Low-Income Families to Receive More Help With Funeral Expenses from Next Year


November 2019

Low-Income Families to Receive More Help With Funeral Expenses from Next Year

The amount benefit claimants can receive to help with funeral expenses for their loved ones will rise for the first time since 2003.

Eligible bereaved facilities will now be able to claim a maximum of £1,000 in Funeral Expenses Payments, to meet expenses such as a coffin and director’s fees. That’s up from £700, a 43% increase.

However, according to data from Sun Life, an insurance company which sells funeral plans, the cost of the average funeral has risen 122.5% over the same period, from £1,920 in 2004 to £4,271 in 2018.

For those who can’t afford a funeral, local councils pay for a pauper’s funeral. However, these are very basic, without flowers or a wake.

Recipients of certain state benefits, including Universal Credit, Pension Credit, Housing Benefit, Child Tax Credit, Jobseeker’s Allowance and the disability element of Working Tax Credit, can therefore claim Funeral Expense Payments to put toward a funeral they organise themselves. This can be more personalised.

The payments cover the full cost of a burial or cremation and up to £700—rising to £1,000 from next year—of a funeral director’s fees.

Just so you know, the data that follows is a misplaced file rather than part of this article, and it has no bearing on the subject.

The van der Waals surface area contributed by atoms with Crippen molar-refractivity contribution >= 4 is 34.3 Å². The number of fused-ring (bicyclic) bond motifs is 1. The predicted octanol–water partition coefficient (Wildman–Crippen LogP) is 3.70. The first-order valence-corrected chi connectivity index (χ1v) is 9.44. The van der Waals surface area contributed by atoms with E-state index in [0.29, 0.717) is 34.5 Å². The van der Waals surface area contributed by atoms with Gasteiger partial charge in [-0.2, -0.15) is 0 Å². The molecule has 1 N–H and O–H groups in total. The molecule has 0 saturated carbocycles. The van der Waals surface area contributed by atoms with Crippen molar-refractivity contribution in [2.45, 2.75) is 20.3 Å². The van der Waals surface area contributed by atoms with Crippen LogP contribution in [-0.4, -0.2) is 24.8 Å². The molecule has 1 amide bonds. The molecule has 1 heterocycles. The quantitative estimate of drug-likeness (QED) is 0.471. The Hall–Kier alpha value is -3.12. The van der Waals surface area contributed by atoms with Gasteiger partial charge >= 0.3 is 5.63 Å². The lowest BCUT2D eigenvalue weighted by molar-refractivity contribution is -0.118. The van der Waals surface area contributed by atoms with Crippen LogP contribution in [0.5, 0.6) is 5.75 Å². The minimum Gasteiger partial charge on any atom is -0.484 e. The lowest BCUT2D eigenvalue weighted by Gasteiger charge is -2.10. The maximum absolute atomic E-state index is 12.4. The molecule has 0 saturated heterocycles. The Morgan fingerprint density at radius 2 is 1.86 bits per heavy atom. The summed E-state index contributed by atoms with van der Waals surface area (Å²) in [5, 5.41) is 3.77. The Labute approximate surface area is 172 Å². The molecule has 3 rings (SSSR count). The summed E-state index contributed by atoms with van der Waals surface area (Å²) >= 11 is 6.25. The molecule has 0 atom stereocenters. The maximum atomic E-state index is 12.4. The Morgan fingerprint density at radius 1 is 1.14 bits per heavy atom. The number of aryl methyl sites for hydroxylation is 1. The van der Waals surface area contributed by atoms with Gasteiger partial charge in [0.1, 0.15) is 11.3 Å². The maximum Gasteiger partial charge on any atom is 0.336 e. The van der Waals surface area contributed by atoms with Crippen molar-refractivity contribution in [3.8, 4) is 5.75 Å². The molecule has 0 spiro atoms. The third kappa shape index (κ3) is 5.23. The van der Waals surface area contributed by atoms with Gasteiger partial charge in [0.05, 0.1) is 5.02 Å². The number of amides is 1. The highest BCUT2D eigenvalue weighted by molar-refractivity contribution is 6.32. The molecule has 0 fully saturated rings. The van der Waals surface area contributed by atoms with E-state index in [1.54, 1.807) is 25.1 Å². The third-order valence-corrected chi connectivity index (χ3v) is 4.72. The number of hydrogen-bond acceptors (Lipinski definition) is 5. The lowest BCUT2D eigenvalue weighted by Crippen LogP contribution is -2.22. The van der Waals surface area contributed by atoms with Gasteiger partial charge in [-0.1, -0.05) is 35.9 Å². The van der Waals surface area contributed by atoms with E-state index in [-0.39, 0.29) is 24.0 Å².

Minister for Welfare Delivery, Will Quince, said: “Everyone wants to give their loved ones a dignified send-off, and this money will help pay for the personal touches that enable a family to say goodbye properly.

“Planning a funeral can be incredibly distressing, and this payment will help lighten the financial burden on families during a difficult time.”

Ian Atkinson, marketing director at SunLife, welcomed the rise: “The Funeral Expenses Payment is to pay for the extras that make a funeral more personal, so this rise will certainly help many people be able to afford those personal touches for their loved ones.”

However, he noted that the long overdue increase doesn’t keep pace with growth in funeral prices over the last decade and a half.